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Colorado school districts adjust to voter decisions about funding
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In last month's election, more than sixty of Colorado's 259 school districts asked local voters for approval to increase their funding in one form or another. According to the results monitored by The Colorado School Finance Project, 44 of them were successful.

In the state's two largest districts, Denver and Jefferson County, much of the money was earmarked for repairs and upgrades on existing school buildings, or new construction. But only Denver voters agreed to the improvements, while Jeffco rejected a $535 million financing package.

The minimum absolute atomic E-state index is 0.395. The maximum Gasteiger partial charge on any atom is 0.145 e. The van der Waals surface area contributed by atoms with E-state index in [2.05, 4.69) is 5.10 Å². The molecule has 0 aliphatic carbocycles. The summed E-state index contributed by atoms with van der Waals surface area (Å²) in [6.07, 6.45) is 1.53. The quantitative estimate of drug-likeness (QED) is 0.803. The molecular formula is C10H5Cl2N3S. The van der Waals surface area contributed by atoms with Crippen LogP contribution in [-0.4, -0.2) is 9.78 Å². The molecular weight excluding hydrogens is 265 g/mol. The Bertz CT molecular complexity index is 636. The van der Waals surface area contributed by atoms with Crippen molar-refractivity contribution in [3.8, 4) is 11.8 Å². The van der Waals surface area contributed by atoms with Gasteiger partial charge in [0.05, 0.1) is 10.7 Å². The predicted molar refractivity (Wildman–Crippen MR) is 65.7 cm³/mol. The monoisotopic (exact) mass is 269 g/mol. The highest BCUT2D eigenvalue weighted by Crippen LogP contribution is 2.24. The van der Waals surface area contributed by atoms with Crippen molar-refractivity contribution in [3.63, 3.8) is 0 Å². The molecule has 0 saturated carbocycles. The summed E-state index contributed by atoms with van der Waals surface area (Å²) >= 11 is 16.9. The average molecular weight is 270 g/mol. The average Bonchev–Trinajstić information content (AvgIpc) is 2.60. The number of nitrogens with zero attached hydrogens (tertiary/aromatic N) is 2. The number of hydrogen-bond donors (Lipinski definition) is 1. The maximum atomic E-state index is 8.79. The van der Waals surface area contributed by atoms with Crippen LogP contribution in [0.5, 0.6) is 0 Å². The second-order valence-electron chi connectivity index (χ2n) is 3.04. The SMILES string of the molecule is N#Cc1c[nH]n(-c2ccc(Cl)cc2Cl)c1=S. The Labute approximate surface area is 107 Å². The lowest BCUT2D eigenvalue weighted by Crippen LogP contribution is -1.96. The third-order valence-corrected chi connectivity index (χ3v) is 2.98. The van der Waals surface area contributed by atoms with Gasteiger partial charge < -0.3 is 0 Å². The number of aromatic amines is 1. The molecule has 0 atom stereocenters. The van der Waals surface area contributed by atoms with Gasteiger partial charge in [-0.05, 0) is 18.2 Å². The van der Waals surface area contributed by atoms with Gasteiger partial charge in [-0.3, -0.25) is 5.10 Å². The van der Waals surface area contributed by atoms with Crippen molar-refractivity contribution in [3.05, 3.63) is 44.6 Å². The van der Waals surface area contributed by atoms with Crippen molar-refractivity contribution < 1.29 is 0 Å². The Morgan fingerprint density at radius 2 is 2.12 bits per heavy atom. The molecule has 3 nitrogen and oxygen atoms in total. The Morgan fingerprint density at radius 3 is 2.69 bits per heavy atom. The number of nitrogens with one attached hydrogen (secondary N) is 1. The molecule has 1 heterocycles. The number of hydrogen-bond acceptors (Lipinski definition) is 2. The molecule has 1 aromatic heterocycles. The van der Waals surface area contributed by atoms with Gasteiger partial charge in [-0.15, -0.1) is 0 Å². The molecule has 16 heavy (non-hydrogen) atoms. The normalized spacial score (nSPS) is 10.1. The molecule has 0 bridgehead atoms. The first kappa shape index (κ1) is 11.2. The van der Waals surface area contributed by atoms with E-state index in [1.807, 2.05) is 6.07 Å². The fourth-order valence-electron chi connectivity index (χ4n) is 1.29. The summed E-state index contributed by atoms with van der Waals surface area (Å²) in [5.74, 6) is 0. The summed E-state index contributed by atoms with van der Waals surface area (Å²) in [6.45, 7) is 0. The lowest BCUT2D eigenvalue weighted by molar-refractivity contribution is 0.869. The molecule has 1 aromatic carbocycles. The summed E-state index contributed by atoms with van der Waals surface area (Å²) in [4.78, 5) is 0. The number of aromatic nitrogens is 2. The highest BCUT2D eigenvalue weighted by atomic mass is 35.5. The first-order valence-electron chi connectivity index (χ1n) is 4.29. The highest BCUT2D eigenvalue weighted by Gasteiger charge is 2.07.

Jeffco school officials say it means that deferred maintenance at many schools will stay on hold, and at one building, which last year expanded to add middle school students to the high school population, crowded conditions will persist. The school, now called Alameda International, was built in 1961.

Read about Alameda International's growing pains at Chalkbeat Colorado.